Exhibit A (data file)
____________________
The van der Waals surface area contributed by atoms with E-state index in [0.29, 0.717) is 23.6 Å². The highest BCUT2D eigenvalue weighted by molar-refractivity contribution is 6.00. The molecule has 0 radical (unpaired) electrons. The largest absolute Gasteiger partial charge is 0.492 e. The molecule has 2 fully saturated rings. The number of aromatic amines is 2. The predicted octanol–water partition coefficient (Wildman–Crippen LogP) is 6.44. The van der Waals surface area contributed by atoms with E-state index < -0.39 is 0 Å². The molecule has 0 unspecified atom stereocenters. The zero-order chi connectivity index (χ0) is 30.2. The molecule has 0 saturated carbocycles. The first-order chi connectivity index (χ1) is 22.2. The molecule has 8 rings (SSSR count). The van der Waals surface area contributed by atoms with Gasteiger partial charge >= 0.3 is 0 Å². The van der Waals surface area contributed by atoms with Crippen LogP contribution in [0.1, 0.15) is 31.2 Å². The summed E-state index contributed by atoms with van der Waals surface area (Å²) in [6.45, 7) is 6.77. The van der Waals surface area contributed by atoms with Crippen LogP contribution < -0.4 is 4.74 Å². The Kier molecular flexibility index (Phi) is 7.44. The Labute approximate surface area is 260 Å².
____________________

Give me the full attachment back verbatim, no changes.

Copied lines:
The van der Waals surface area contributed by atoms with E-state index in [0.29, 0.717) is 23.6 Å². The highest BCUT2D eigenvalue weighted by molar-refractivity contribution is 6.00. The molecule has 0 radical (unpaired) electrons. The largest absolute Gasteiger partial charge is 0.492 e. The molecule has 2 fully saturated rings. The number of aromatic amines is 2. The predicted octanol–water partition coefficient (Wildman–Crippen LogP) is 6.44. The van der Waals surface area contributed by atoms with E-state index < -0.39 is 0 Å². The molecule has 0 unspecified atom stereocenters. The zero-order chi connectivity index (χ0) is 30.2. The molecule has 0 saturated carbocycles. The first-order chi connectivity index (χ1) is 22.2. The molecule has 8 rings (SSSR count). The van der Waals surface area contributed by atoms with Gasteiger partial charge >= 0.3 is 0 Å². The van der Waals surface area contributed by atoms with Crippen LogP contribution in [0.1, 0.15) is 31.2 Å². The summed E-state index contributed by atoms with van der Waals surface area (Å²) in [6.45, 7) is 6.77. The van der Waals surface area contributed by atoms with Crippen LogP contribution < -0.4 is 4.74 Å². The Kier molecular flexibility index (Phi) is 7.44. The Labute approximate surface area is 260 Å².